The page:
FRANKFORT—This has been a year for early arrivals at the State Capitol.
Within a week of the 2017 legislative session’s start in January, bills started arriving in the governor’s office to be signed into law, an extraordinarily quick start for a session of the General Assembly.
We’ve had more early arrivals at the Capitol in recent weeks as hundreds of the tulips in the Capitol gardens have already started blooming, a couple weeks ahead of their usual schedule.
Amid these signs that spring is coming, lawmakers continued to send a growing number of bills to the governor’s office this week. One high-profile measure that’s expected to soon be signed into law would allow charter schools to operate in Kentucky.
House Bill 520 would allow local school boards to authorize public charter schools in their school districts beginning with the 2017-2018 school year. The schools would be established by contract and governed by independent boards to provide Kentucky residents with educational programs that meet or exceed student performance standards adopted by the Kentucky Board of Education.
Kentucky is one of seven states that do not already allow public charter schools, according to the National Conference of State Legislatures.
In other business, lawmakers gave final approval to legislation that would lift a moratorium on the construction of nuclear power plants in the state. Senate Bill 11 would amend statutes to change the requirement that facilities have a way to permanently dispose of nuclear waste. Instead they would only be required to have a plan for its safe storage, and that the plans be approved by the Nuclear Regulatory Commission.
There are currently about 100 nuclear reactors across 30 U.S. states.
Senate Bill 11 has been delivered to the governor’s office to be signed into law.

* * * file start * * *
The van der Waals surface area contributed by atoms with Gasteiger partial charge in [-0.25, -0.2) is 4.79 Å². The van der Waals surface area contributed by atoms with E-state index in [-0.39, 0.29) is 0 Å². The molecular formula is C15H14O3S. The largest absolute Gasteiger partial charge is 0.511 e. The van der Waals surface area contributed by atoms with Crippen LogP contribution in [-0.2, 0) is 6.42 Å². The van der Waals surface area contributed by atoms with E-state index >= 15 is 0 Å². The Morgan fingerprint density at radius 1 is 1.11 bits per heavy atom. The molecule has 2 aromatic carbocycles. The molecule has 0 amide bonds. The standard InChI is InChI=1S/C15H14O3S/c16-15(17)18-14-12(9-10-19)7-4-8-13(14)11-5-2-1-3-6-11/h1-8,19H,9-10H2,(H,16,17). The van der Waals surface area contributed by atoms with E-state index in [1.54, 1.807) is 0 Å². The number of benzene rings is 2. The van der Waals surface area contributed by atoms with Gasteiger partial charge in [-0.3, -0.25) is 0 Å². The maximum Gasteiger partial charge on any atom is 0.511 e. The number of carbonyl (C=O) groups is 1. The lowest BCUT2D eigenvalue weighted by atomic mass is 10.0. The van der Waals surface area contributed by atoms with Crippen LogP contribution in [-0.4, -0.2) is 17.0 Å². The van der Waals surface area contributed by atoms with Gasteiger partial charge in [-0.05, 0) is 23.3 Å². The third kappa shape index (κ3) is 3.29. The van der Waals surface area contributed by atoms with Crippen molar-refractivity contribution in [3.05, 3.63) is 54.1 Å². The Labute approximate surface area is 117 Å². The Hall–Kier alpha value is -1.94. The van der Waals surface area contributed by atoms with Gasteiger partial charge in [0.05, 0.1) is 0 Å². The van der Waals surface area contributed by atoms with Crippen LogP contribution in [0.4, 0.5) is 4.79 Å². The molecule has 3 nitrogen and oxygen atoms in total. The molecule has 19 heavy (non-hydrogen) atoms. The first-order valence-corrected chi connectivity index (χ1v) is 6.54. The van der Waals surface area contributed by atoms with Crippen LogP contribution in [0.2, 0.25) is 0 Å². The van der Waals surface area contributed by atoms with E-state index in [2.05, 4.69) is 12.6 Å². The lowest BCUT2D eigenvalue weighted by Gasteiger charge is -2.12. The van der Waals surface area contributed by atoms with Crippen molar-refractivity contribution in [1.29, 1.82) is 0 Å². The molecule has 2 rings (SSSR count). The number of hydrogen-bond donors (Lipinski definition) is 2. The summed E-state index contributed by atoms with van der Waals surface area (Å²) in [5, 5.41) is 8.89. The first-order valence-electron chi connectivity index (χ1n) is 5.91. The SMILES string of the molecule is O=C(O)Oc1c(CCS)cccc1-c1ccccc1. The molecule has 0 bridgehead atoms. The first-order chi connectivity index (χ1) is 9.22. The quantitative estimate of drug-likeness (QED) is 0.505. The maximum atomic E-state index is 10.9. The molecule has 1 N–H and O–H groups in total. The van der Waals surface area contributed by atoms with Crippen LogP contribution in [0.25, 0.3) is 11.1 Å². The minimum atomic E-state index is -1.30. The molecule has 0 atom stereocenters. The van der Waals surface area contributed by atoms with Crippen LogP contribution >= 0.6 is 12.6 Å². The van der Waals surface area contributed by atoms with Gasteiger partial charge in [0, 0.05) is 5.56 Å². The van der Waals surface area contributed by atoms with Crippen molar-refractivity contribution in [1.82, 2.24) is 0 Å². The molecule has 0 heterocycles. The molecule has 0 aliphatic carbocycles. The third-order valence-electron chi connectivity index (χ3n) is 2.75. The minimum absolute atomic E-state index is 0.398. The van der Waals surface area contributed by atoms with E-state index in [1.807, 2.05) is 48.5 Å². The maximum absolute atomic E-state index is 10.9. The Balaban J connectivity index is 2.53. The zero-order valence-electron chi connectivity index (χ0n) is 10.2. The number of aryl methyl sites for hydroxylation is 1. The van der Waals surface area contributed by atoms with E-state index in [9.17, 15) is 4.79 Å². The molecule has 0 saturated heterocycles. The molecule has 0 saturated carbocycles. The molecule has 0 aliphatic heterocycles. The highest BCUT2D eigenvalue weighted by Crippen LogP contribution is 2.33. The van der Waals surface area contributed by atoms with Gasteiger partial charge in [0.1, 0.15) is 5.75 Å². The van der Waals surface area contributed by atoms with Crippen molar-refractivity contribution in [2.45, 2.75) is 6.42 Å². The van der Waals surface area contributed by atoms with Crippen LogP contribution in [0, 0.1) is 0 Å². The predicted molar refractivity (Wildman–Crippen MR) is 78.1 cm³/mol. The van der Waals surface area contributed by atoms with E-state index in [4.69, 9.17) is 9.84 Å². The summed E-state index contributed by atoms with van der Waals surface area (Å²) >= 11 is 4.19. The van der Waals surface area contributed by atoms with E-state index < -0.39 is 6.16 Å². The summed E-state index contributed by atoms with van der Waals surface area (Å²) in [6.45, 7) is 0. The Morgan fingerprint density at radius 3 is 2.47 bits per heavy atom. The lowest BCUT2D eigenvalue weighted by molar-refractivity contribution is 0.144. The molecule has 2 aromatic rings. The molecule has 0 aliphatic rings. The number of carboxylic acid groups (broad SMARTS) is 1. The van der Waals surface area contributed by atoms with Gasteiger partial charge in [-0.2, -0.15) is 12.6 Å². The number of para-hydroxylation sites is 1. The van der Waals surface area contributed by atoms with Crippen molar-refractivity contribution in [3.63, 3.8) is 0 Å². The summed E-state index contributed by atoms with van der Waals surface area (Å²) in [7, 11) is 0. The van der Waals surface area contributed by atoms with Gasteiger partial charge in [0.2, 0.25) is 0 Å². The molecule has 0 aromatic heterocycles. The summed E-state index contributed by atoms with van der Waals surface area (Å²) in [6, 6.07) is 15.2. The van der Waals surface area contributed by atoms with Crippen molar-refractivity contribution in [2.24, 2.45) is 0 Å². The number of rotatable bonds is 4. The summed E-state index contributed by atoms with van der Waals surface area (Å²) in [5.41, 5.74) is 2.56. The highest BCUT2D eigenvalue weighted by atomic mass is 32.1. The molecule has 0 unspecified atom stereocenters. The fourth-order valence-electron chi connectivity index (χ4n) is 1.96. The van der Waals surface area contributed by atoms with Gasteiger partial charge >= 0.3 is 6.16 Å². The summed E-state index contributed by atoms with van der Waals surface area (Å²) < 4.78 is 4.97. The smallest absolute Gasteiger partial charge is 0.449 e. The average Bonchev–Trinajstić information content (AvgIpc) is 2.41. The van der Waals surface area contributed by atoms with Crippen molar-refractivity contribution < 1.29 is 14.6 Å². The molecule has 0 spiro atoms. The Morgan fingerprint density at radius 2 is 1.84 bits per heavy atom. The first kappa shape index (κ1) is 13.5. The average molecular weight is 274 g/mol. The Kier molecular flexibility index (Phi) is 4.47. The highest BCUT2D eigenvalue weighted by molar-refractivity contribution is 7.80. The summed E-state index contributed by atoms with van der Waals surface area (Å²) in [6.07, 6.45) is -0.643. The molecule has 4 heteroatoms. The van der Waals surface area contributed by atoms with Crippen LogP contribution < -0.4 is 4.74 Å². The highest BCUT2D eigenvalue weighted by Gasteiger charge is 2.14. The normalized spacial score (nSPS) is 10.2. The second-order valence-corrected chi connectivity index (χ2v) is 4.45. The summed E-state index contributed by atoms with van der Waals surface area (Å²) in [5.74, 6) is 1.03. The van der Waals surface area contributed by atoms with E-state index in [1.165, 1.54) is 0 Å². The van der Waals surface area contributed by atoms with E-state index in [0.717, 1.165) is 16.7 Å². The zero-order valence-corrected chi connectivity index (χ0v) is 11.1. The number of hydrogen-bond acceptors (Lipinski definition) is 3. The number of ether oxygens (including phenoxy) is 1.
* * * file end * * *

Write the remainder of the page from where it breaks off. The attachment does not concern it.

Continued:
Other bills sent to the governor’s office this week include the following:
· Senate Bill 89 would make treatment to help Kentuckians quit smoking or stop using other tobacco products more easily accessed under health insurance plans or Medicaid.
· House Bill 38 would ban registered sex offenders from public playgrounds unless they have written permission from the local governing body.
· House Bill 410, known as the REAL ID Bill, would create a voluntary travel ID—an enhanced driver’s license—that could be used to board airplanes and enter certain federal facilities, including certain military facilities, as of Jan. 1, 2019. The legislation is aimed at creating a form of state-issued identification that meets federal anti-terrorism standards. The bill also spells out rules for the issuance of a “standard” driver’s license, permit, or state personal ID card.
· House Bill 314 would tighten the reporting of toxicology screenings by requiring certain hospitals to report positive drug screenings to the state’s Cabinet for Health and Family Services. The measure is part of an ongoing effort to fight prescription drug abuse in Kentucky.
The General Assembly’s 2017 session is now in its veto recess, the period of time in which lawmakers return to their home districts and give time to see if the governor vetoes any bills. Lawmakers are scheduled to return to the Capitol on March 29 and 30 for the final days of the 2017 legislative session.
Til then, legislators are interested in getting feedback on the issues confronting our state. If you’d like to share your thoughts and ideas with state lawmakers, please call the General Assembly’s toll-free message line at (800) 372-7181.